MP3: Discovery – I Want You Back (In Discovery) from 2009′s LP (Jackson 5 Cover)
Editor’s Note: LP was dropped a week early for $8. $2 goes to Oxfam America.
I think I’ve done my fair share of radio bashing here at Aural States. Whether it was by wholeheartedly agreeing with Spectre’s assessment of modern hip hop radio, or whilst dissing the filler-engrossed waves put out by what was once 99.1 HFS, I think I’ve made my opinion clear (of course, for these purposes, I ignore the few respectable oases still in operation today. Props to WTMD and WPFW for solid programming).
As if to spite FM radio’s gloomy condition, Discovery, the product of Ra Ra Riot vocalist Wes Miles and Vampire Weekender Rostam Batmanglij, have found something to like about turning on their dials. They find use for the treading beats and beaten-to-death subject material thrown together by dozens of half-assed MTV projects, the difference being that their output is surprisingly enjoyable in its entirety, rather than only mildly so in single form.
The most interesting track on their debut, LP, comes in the form of a Jackson 5 cover. They deftly dodge the the problem of recreating Mr. Jackson’s superpitch vocal work by using R&B’s recently popularized all-purpose miracle cure–autotune, suitably reimagining one of Motown’s greatest tunes in context with modern radio conventions (right down to the too-fake-for-life drum kit and glazed-slick production). The funny thing is, it sounds completely authentic, like something blasted out of a high-schooler’s mom’s minivan on the ride home after senior prom. Because they’ll remember that moment for the rest of their lives.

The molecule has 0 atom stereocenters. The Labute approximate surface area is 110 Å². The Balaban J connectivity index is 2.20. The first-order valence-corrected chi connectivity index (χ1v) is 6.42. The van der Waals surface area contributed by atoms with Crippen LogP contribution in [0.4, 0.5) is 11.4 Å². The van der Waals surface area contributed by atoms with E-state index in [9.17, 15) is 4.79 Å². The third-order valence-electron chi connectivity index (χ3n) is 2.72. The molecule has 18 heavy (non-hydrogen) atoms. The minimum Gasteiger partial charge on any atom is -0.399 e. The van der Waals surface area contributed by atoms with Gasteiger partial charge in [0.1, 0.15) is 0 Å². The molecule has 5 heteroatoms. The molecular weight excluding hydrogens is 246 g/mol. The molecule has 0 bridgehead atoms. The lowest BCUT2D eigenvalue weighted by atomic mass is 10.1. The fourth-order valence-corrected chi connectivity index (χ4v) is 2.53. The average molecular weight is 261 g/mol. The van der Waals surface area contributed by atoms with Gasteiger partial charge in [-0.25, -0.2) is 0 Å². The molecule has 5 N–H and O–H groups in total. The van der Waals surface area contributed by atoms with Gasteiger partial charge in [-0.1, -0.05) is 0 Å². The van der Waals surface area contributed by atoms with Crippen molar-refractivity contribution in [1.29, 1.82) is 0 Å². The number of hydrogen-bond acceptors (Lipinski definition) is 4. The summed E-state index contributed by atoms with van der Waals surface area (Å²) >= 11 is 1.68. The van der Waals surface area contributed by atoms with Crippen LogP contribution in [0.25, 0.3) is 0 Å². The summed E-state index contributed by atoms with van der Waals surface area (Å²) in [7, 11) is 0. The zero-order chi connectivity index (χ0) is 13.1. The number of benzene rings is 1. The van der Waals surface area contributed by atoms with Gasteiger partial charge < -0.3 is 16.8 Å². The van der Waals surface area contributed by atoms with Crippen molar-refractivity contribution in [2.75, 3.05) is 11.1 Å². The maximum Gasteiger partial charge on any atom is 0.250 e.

Their song selection couldn’t have been more appropriate for a good-ol’-fashion modern-meets-classic comparison. The Corporation-written chorus progression translates well into any medium, and the lyrics remain just as relevant today as they were 40 years ago. Past releases have proven that all performers involved have a keen eye for catch, making Discovery’s cover an ideal candidate to show where pop music has gone.